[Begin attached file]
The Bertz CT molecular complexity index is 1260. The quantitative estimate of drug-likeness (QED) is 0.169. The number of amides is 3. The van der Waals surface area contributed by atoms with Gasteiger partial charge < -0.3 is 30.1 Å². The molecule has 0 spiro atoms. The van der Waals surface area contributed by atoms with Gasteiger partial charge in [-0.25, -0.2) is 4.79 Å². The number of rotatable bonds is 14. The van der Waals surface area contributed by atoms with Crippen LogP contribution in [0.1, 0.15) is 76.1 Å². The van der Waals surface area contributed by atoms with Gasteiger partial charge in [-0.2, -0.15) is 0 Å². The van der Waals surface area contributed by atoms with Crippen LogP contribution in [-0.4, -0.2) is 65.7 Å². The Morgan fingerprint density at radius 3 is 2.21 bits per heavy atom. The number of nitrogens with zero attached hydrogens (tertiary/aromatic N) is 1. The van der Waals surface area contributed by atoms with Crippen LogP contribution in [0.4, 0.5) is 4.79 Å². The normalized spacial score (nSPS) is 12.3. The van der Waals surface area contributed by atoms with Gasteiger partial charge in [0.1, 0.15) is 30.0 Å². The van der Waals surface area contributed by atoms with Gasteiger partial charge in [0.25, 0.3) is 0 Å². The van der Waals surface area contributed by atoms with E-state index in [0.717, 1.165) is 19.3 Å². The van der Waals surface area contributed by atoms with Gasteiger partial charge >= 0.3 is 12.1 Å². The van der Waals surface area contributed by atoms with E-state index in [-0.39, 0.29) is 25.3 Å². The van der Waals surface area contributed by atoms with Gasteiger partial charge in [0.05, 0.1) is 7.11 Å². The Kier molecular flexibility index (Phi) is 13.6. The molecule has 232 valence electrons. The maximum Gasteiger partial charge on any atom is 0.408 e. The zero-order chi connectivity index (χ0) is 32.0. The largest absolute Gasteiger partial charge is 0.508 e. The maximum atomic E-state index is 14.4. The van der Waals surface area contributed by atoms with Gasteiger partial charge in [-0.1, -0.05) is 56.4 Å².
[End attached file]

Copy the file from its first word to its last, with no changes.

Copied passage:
The Bertz CT molecular complexity index is 1260. The quantitative estimate of drug-likeness (QED) is 0.169. The number of amides is 3. The van der Waals surface area contributed by atoms with Gasteiger partial charge < -0.3 is 30.1 Å². The molecule has 0 spiro atoms. The van der Waals surface area contributed by atoms with Gasteiger partial charge in [-0.25, -0.2) is 4.79 Å². The number of rotatable bonds is 14. The van der Waals surface area contributed by atoms with Crippen LogP contribution in [0.1, 0.15) is 76.1 Å². The van der Waals surface area contributed by atoms with Gasteiger partial charge in [-0.2, -0.15) is 0 Å². The van der Waals surface area contributed by atoms with Crippen LogP contribution in [-0.4, -0.2) is 65.7 Å². The Morgan fingerprint density at radius 3 is 2.21 bits per heavy atom. The number of nitrogens with zero attached hydrogens (tertiary/aromatic N) is 1. The van der Waals surface area contributed by atoms with Crippen LogP contribution in [0.4, 0.5) is 4.79 Å². The normalized spacial score (nSPS) is 12.3. The van der Waals surface area contributed by atoms with Gasteiger partial charge in [0.1, 0.15) is 30.0 Å². The van der Waals surface area contributed by atoms with Gasteiger partial charge in [0.25, 0.3) is 0 Å². The van der Waals surface area contributed by atoms with E-state index in [0.717, 1.165) is 19.3 Å². The van der Waals surface area contributed by atoms with Gasteiger partial charge >= 0.3 is 12.1 Å². The van der Waals surface area contributed by atoms with E-state index in [-0.39, 0.29) is 25.3 Å². The van der Waals surface area contributed by atoms with Gasteiger partial charge in [0.05, 0.1) is 7.11 Å². The Kier molecular flexibility index (Phi) is 13.6. The molecule has 232 valence electrons. The maximum Gasteiger partial charge on any atom is 0.408 e. The zero-order chi connectivity index (χ0) is 32.0. The largest absolute Gasteiger partial charge is 0.508 e. The maximum atomic E-state index is 14.4. The van der Waals surface area contributed by atoms with Gasteiger partial charge in [-0.1, -0.05) is 56.4 Å².